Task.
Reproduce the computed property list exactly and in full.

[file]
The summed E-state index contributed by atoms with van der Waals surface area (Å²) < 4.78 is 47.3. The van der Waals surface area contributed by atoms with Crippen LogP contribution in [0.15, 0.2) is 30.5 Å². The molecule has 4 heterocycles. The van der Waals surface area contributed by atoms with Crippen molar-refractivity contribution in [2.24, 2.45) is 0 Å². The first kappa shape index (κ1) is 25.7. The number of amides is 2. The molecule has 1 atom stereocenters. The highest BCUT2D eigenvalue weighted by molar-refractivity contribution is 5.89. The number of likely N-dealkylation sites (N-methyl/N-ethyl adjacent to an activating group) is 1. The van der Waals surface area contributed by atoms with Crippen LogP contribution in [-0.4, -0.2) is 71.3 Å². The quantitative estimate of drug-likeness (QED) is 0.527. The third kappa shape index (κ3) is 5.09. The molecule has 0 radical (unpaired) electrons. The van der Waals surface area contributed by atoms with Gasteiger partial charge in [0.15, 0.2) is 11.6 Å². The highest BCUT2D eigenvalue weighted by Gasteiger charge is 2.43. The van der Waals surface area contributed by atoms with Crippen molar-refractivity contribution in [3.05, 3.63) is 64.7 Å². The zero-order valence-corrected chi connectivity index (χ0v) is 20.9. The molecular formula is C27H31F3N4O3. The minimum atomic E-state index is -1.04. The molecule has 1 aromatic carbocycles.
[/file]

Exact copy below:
The summed E-state index contributed by atoms with van der Waals surface area (Å²) < 4.78 is 47.3. The van der Waals surface area contributed by atoms with Crippen LogP contribution in [0.15, 0.2) is 30.5 Å². The molecule has 4 heterocycles. The van der Waals surface area contributed by atoms with Crippen molar-refractivity contribution in [2.24, 2.45) is 0 Å². The first kappa shape index (κ1) is 25.7. The number of amides is 2. The molecule has 1 atom stereocenters. The highest BCUT2D eigenvalue weighted by molar-refractivity contribution is 5.89. The number of likely N-dealkylation sites (N-methyl/N-ethyl adjacent to an activating group) is 1. The van der Waals surface area contributed by atoms with Crippen LogP contribution in [-0.4, -0.2) is 71.3 Å². The quantitative estimate of drug-likeness (QED) is 0.527. The third kappa shape index (κ3) is 5.09. The molecule has 0 radical (unpaired) electrons. The van der Waals surface area contributed by atoms with Gasteiger partial charge in [0.15, 0.2) is 11.6 Å². The highest BCUT2D eigenvalue weighted by Gasteiger charge is 2.43. The van der Waals surface area contributed by atoms with Crippen molar-refractivity contribution in [3.05, 3.63) is 64.7 Å². The zero-order valence-corrected chi connectivity index (χ0v) is 20.9. The molecular formula is C27H31F3N4O3. The minimum atomic E-state index is -1.04. The molecule has 1 aromatic carbocycles.